- Due to the coronavirus epidemic, the Chinese play a lot more with their friends, with whom they cannot meet offline;
- Honor of Kings, a mobile game from Tencent, has broken its record of average number of users per day;
- The most watched titles on the Douyu streaming platform are twice as popular as in the same period last year;
- Some publishers have decided to extend their ongoing promotions on the Chinese market.
For many of us, various holidays and the associated leisure time are the ideal opportunity to catch up with gaming. This is no different in China, where after the authorities decided to extend the Chinese New Year holiday in many places by almost three weeks the outbreak of coronavirus. This is taken advantage of by players who, rather than leaving their homes during this period, spend their free time playing with friends, as confirmed by recent statistics of the most popular titles in China.
During the week from January 27 to February 2, the mobile production of the Chinese company Tencent - Honor of Kings (also known asArena of Valor) - broke its record of average number of users per day (via CNN Business). On the Douyu streaming platform, on the other hand, the aforementioned title, same as PUBG and League of Legends, was twice as popular as in the same period a year ago. Honor of Kings alone recorded as many as 63 million views at that time.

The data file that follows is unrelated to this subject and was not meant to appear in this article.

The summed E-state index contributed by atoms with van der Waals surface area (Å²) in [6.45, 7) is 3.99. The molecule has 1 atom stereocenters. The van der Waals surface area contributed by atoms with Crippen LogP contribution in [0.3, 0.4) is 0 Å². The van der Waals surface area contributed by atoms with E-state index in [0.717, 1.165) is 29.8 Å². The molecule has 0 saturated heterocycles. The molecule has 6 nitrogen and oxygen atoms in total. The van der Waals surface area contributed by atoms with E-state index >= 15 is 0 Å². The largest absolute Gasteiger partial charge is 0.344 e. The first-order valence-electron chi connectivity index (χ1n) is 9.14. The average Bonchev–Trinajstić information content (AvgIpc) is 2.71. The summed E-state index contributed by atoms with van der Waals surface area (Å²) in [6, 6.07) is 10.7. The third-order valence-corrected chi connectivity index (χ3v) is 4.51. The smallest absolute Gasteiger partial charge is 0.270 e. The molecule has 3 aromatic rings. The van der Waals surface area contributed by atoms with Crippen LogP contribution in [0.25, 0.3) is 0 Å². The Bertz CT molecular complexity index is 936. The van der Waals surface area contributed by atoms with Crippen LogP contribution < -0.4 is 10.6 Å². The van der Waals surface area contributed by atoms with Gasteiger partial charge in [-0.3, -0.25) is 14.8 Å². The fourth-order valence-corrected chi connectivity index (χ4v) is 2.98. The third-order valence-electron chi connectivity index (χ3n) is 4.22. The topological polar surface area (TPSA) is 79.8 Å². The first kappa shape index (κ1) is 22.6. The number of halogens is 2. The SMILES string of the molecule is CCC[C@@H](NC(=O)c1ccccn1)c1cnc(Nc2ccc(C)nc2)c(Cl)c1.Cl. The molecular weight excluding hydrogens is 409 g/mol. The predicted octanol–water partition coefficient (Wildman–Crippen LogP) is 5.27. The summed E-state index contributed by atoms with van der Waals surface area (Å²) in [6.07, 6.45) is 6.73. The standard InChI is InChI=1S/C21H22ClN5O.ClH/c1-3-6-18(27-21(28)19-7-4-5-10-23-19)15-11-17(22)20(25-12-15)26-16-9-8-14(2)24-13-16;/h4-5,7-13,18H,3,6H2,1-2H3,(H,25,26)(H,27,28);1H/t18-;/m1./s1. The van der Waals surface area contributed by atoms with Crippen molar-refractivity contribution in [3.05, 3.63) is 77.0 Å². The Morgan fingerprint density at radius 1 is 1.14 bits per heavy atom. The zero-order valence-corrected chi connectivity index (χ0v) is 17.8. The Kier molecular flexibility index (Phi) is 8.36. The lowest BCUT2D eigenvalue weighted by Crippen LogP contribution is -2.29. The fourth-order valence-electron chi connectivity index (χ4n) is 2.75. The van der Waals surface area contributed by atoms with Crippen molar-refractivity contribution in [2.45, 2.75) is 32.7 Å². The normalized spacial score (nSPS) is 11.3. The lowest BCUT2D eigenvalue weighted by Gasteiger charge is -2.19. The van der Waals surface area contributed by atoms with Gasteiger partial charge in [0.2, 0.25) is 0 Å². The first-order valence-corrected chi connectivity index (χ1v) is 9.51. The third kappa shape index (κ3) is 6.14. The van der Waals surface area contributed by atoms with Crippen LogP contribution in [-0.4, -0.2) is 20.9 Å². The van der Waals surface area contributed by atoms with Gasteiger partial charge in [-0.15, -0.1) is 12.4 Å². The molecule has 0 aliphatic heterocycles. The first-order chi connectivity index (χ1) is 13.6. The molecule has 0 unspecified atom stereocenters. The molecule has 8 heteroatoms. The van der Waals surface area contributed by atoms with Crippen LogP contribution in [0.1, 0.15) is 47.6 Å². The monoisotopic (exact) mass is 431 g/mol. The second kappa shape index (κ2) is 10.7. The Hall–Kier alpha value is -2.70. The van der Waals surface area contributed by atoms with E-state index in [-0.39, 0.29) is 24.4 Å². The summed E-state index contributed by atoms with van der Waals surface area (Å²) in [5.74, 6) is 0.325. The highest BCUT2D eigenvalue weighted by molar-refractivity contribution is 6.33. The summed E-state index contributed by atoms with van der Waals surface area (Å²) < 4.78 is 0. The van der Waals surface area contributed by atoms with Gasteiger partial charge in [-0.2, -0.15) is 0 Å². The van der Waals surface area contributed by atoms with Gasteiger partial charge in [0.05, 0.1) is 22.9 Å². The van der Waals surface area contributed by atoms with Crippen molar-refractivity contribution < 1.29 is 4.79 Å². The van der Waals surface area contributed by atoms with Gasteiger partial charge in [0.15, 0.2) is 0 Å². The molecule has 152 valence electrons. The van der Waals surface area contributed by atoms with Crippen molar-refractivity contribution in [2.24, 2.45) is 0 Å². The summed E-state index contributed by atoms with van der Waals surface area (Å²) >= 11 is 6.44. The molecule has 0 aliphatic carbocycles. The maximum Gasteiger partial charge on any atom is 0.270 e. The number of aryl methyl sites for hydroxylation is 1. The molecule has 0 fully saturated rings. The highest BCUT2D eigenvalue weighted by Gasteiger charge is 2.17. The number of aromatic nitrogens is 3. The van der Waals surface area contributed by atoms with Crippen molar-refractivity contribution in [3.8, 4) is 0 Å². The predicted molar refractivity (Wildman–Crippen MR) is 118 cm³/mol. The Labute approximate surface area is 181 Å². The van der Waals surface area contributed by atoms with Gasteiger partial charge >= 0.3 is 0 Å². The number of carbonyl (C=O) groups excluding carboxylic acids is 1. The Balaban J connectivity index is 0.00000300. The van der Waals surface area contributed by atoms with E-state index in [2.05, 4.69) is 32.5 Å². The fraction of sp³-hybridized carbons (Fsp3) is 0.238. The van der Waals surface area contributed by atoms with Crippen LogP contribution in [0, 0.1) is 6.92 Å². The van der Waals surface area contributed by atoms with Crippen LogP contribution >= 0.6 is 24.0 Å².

In addition, some publishers have decided to extend their ongoing promotions on the Chinese market due to more free time among the players. Thus, users could, for example, play for free for longer in such titles as Overwatch, Justice or JX Online 3.
CNN Business also conducted short interviews with three people from China who spoke about the current coronavirus situation and spending their free time playing video games. Their statements only confirm the source of this increased interest in video games. Zhanchao Yang, a 24-year-old from Dongguan, had to stay home for 14 days before being allowed to return to work. He spent his free time playing with his friends, with whom he cannot meet offline.
Some people who returned to their family homes for the extended holiday period and did not take their computer with them are looking for relief in mobile productions, which, according to 25-year-old Jiahui Wang, are "light and joyful" and, above all, easily occupy their thoughts. So does Clement Wen, a car mechanic from Foshan. For him, video games are an escape, thanks to which he has more peace and quiet and does not bother with the constant news about the coronavirus.
Our analysis of the impact of the epidemic on the video game industry can be found at this address.